Security and Development



The rub comes in this: We do not always grasp the meaning of the word“ security” in this context.  In a modernizing society, security means development.
Security is not military hardware, though it may include it.  Security is not military force, though it may involve it.  Security is not traditional military activity, though it may encompass it. Security is development.   Without development, there can be no security.  A developing nation that does not in fact develop simply cannot remain “secure.” It cannot remain secure for the intractable reason that its own citizenry cannot shed its human nature.
If security implies anything, it implies a minimal measure of order and stability. Without internal development of at least a minimal degree, order and stability are simply not possible. They are not possible because human nature cannot be frustrated beyond intrinsic limits.  It reacts because it must.
Now, that is what we do not always understand, and that is also what governments of modernizing nations do not always understand.  But by emphasizing that security arises from development, I do not say that an underdeveloped nation cannot be subverted from within, or be aggressed upon from without, or be the victim of a combination of the two.  It can.   And to prevent any or all of these conditions, a nation does require appropriate military capabilities to deal with the specific problem.  But the specific military problem is only a narrow facet of the broader security problem.
Military force can help provide law and order but only to the degree that a basis for law and order already exists in the developing society: a basic willingness on the part of the people to cooperate.  The law and order is a shield, behind which the central fact of security – development – can be achieved.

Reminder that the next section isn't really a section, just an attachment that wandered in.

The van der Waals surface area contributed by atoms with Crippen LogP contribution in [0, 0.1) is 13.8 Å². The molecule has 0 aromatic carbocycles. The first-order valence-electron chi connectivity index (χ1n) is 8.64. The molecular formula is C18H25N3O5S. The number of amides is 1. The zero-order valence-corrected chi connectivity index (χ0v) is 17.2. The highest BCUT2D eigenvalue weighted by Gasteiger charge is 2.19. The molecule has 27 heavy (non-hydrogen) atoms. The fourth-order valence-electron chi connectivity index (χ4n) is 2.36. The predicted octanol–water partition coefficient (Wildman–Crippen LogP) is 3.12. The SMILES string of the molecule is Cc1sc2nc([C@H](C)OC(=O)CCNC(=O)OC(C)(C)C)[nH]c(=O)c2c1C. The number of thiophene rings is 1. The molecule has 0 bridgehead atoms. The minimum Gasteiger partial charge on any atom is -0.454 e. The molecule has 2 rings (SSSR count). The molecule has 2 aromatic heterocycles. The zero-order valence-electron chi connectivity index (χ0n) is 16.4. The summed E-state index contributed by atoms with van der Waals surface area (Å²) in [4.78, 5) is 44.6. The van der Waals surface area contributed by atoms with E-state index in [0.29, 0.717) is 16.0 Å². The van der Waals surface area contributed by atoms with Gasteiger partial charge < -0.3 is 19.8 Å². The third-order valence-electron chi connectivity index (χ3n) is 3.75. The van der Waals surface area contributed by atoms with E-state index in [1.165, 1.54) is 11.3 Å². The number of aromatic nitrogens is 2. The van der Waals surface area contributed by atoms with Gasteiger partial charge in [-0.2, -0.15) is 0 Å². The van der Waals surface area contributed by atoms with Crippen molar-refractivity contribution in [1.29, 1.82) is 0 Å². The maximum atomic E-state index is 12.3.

Now we are not playing a semantic game with these words.  The trouble is that we have been lost in a semantic jungle for too long.  We have come to identify “security” with exclusively military phenomena, and most particularly with military hardware. But it just isn’t so.  And we need to accommodate to the facts of the matter if we want to see security survive and grow in the southern half of the globe.
Development means economic, social, and political progress.  It means a reasonable standard of living, and the word “reasonable” in this context requires continual redefinition.  What is “reasonable” in an earlier stage of development will become “unreasonable” in a later stage.
As development progresses, security progresses.  And when the people of a Nation have organized their own human and natural resources to provide themselves with what they need and expect out of life and have learned to Compromise peacefully among competing demands in the larger national Interest then their resistance to disorder and violence will be enormously increased.
Conversely, the tragic need of desperate men to resort to force to achieve the inner imperatives of human decency will diminish.



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